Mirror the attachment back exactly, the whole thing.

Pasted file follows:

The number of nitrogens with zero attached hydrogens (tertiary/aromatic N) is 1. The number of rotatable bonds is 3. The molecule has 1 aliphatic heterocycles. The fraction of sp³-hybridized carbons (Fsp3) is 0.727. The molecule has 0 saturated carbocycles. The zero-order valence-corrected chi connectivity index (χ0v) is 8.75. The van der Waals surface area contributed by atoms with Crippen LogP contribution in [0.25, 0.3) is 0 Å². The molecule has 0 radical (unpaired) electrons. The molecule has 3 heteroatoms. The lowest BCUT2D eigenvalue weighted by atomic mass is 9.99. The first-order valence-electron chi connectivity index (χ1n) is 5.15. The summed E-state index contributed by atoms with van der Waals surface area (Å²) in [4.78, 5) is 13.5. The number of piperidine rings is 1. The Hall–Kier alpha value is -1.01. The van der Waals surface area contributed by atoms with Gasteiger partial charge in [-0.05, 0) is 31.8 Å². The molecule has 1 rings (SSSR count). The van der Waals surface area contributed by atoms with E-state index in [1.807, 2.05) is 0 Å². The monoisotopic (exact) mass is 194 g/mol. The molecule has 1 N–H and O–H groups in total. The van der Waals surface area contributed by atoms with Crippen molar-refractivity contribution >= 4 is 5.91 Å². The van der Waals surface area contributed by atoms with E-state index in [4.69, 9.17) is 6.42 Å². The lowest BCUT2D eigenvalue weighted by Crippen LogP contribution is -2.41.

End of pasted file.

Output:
The number of nitrogens with zero attached hydrogens (tertiary/aromatic N) is 1. The number of rotatable bonds is 3. The molecule has 1 aliphatic heterocycles. The fraction of sp³-hybridized carbons (Fsp3) is 0.727. The molecule has 0 saturated carbocycles. The zero-order valence-corrected chi connectivity index (χ0v) is 8.75. The van der Waals surface area contributed by atoms with Crippen LogP contribution in [0.25, 0.3) is 0 Å². The molecule has 0 radical (unpaired) electrons. The molecule has 3 heteroatoms. The lowest BCUT2D eigenvalue weighted by atomic mass is 9.99. The first-order valence-electron chi connectivity index (χ1n) is 5.15. The summed E-state index contributed by atoms with van der Waals surface area (Å²) in [4.78, 5) is 13.5. The number of piperidine rings is 1. The Hall–Kier alpha value is -1.01. The van der Waals surface area contributed by atoms with Gasteiger partial charge in [-0.05, 0) is 31.8 Å². The molecule has 1 rings (SSSR count). The van der Waals surface area contributed by atoms with E-state index in [1.807, 2.05) is 0 Å². The monoisotopic (exact) mass is 194 g/mol. The molecule has 1 N–H and O–H groups in total. The van der Waals surface area contributed by atoms with Crippen molar-refractivity contribution >= 4 is 5.91 Å². The van der Waals surface area contributed by atoms with E-state index in [4.69, 9.17) is 6.42 Å². The lowest BCUT2D eigenvalue weighted by Crippen LogP contribution is -2.41.